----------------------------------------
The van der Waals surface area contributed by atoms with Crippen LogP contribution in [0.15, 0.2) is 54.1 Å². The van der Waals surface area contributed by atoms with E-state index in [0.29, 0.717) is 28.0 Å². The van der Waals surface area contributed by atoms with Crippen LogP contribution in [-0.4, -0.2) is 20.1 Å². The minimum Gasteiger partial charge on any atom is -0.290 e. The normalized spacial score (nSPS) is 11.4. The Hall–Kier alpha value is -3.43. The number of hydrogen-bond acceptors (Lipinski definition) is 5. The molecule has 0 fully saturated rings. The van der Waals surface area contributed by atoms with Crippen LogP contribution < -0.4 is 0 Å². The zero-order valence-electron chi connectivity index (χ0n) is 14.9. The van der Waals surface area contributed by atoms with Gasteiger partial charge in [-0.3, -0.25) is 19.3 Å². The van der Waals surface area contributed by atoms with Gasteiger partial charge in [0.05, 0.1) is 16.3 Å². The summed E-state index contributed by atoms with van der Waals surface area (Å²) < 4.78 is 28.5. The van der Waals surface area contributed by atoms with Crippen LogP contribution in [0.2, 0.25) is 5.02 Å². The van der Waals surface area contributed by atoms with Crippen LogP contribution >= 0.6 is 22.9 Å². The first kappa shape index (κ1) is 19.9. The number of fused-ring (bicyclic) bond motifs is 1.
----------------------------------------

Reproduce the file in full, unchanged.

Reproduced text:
The van der Waals surface area contributed by atoms with Crippen LogP contribution in [0.15, 0.2) is 54.1 Å². The van der Waals surface area contributed by atoms with E-state index in [0.29, 0.717) is 28.0 Å². The van der Waals surface area contributed by atoms with Crippen LogP contribution in [-0.4, -0.2) is 20.1 Å². The minimum Gasteiger partial charge on any atom is -0.290 e. The normalized spacial score (nSPS) is 11.4. The Hall–Kier alpha value is -3.43. The number of hydrogen-bond acceptors (Lipinski definition) is 5. The molecule has 0 fully saturated rings. The van der Waals surface area contributed by atoms with Crippen LogP contribution < -0.4 is 0 Å². The zero-order valence-electron chi connectivity index (χ0n) is 14.9. The van der Waals surface area contributed by atoms with Gasteiger partial charge in [-0.3, -0.25) is 19.3 Å². The van der Waals surface area contributed by atoms with Gasteiger partial charge in [0.05, 0.1) is 16.3 Å². The summed E-state index contributed by atoms with van der Waals surface area (Å²) < 4.78 is 28.5. The van der Waals surface area contributed by atoms with Crippen LogP contribution in [0.2, 0.25) is 5.02 Å². The van der Waals surface area contributed by atoms with Crippen LogP contribution >= 0.6 is 22.9 Å². The first kappa shape index (κ1) is 19.9. The number of fused-ring (bicyclic) bond motifs is 1.